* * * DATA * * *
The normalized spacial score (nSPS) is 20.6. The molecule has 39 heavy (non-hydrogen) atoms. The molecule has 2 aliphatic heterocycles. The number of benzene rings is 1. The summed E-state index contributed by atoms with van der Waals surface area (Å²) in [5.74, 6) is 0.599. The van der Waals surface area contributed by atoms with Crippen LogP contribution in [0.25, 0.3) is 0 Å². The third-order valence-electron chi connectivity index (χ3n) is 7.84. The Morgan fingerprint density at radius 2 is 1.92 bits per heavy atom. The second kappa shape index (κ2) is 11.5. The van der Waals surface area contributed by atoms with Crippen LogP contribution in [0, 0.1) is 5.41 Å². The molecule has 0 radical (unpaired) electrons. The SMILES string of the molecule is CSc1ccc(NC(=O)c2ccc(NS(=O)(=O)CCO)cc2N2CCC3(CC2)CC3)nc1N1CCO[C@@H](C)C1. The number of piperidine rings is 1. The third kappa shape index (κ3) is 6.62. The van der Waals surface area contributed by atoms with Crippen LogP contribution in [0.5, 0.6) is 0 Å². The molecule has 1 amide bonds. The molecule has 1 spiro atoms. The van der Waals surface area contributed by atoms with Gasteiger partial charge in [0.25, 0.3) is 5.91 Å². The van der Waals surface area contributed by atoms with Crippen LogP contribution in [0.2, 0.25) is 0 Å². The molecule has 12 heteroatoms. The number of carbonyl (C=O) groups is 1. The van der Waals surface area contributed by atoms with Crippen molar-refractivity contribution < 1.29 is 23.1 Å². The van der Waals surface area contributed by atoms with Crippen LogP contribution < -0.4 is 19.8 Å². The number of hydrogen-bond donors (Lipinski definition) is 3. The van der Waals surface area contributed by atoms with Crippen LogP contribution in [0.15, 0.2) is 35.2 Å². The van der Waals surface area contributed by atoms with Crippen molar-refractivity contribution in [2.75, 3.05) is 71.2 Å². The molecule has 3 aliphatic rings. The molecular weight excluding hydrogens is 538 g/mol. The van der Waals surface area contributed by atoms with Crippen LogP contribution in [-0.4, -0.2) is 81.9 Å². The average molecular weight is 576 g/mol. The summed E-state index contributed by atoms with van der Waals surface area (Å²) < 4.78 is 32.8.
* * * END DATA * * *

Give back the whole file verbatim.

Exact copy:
The normalized spacial score (nSPS) is 20.6. The molecule has 39 heavy (non-hydrogen) atoms. The molecule has 2 aliphatic heterocycles. The number of benzene rings is 1. The summed E-state index contributed by atoms with van der Waals surface area (Å²) in [5.74, 6) is 0.599. The van der Waals surface area contributed by atoms with Crippen LogP contribution in [0.25, 0.3) is 0 Å². The third-order valence-electron chi connectivity index (χ3n) is 7.84. The Morgan fingerprint density at radius 2 is 1.92 bits per heavy atom. The second kappa shape index (κ2) is 11.5. The van der Waals surface area contributed by atoms with Crippen LogP contribution in [0, 0.1) is 5.41 Å². The molecule has 0 radical (unpaired) electrons. The SMILES string of the molecule is CSc1ccc(NC(=O)c2ccc(NS(=O)(=O)CCO)cc2N2CCC3(CC2)CC3)nc1N1CCO[C@@H](C)C1. The number of piperidine rings is 1. The third kappa shape index (κ3) is 6.62. The van der Waals surface area contributed by atoms with Crippen LogP contribution in [0.5, 0.6) is 0 Å². The molecule has 1 amide bonds. The molecule has 1 spiro atoms. The van der Waals surface area contributed by atoms with Gasteiger partial charge in [0.25, 0.3) is 5.91 Å². The van der Waals surface area contributed by atoms with Crippen LogP contribution in [0.2, 0.25) is 0 Å². The molecule has 12 heteroatoms. The number of carbonyl (C=O) groups is 1. The van der Waals surface area contributed by atoms with Crippen molar-refractivity contribution < 1.29 is 23.1 Å². The van der Waals surface area contributed by atoms with Crippen LogP contribution < -0.4 is 19.8 Å². The number of hydrogen-bond donors (Lipinski definition) is 3. The van der Waals surface area contributed by atoms with Crippen LogP contribution in [0.15, 0.2) is 35.2 Å². The van der Waals surface area contributed by atoms with Crippen molar-refractivity contribution in [2.75, 3.05) is 71.2 Å². The molecule has 3 aliphatic rings. The molecular weight excluding hydrogens is 538 g/mol. The van der Waals surface area contributed by atoms with Crippen LogP contribution in [-0.4, -0.2) is 81.9 Å². The average molecular weight is 576 g/mol. The summed E-state index contributed by atoms with van der Waals surface area (Å²) < 4.78 is 32.8.